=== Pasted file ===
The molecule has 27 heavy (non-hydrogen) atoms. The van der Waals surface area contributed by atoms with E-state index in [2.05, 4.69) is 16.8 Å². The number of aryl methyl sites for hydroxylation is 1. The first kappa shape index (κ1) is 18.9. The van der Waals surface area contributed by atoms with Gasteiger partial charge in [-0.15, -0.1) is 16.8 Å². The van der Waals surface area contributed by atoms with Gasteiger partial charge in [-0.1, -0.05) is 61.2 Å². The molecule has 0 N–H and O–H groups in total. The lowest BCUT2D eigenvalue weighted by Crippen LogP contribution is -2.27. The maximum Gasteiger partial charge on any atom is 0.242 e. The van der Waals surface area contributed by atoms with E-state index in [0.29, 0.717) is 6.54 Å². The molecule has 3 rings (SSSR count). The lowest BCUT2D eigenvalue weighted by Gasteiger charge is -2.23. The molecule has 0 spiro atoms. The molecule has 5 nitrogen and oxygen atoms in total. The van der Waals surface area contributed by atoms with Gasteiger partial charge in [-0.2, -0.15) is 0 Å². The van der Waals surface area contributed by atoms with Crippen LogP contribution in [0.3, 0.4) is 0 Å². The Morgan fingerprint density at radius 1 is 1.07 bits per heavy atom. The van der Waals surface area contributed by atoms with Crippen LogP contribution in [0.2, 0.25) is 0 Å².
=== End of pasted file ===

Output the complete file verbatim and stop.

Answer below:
The molecule has 27 heavy (non-hydrogen) atoms. The van der Waals surface area contributed by atoms with E-state index in [2.05, 4.69) is 16.8 Å². The number of aryl methyl sites for hydroxylation is 1. The first kappa shape index (κ1) is 18.9. The van der Waals surface area contributed by atoms with Gasteiger partial charge in [-0.15, -0.1) is 16.8 Å². The van der Waals surface area contributed by atoms with Gasteiger partial charge in [-0.1, -0.05) is 61.2 Å². The molecule has 0 N–H and O–H groups in total. The lowest BCUT2D eigenvalue weighted by Crippen LogP contribution is -2.27. The maximum Gasteiger partial charge on any atom is 0.242 e. The van der Waals surface area contributed by atoms with E-state index in [0.29, 0.717) is 6.54 Å². The molecule has 3 rings (SSSR count). The lowest BCUT2D eigenvalue weighted by Gasteiger charge is -2.23. The molecule has 0 spiro atoms. The molecule has 5 nitrogen and oxygen atoms in total. The van der Waals surface area contributed by atoms with Gasteiger partial charge in [-0.2, -0.15) is 0 Å². The van der Waals surface area contributed by atoms with Crippen LogP contribution in [0.3, 0.4) is 0 Å². The Morgan fingerprint density at radius 1 is 1.07 bits per heavy atom. The van der Waals surface area contributed by atoms with Crippen LogP contribution in [0.2, 0.25) is 0 Å².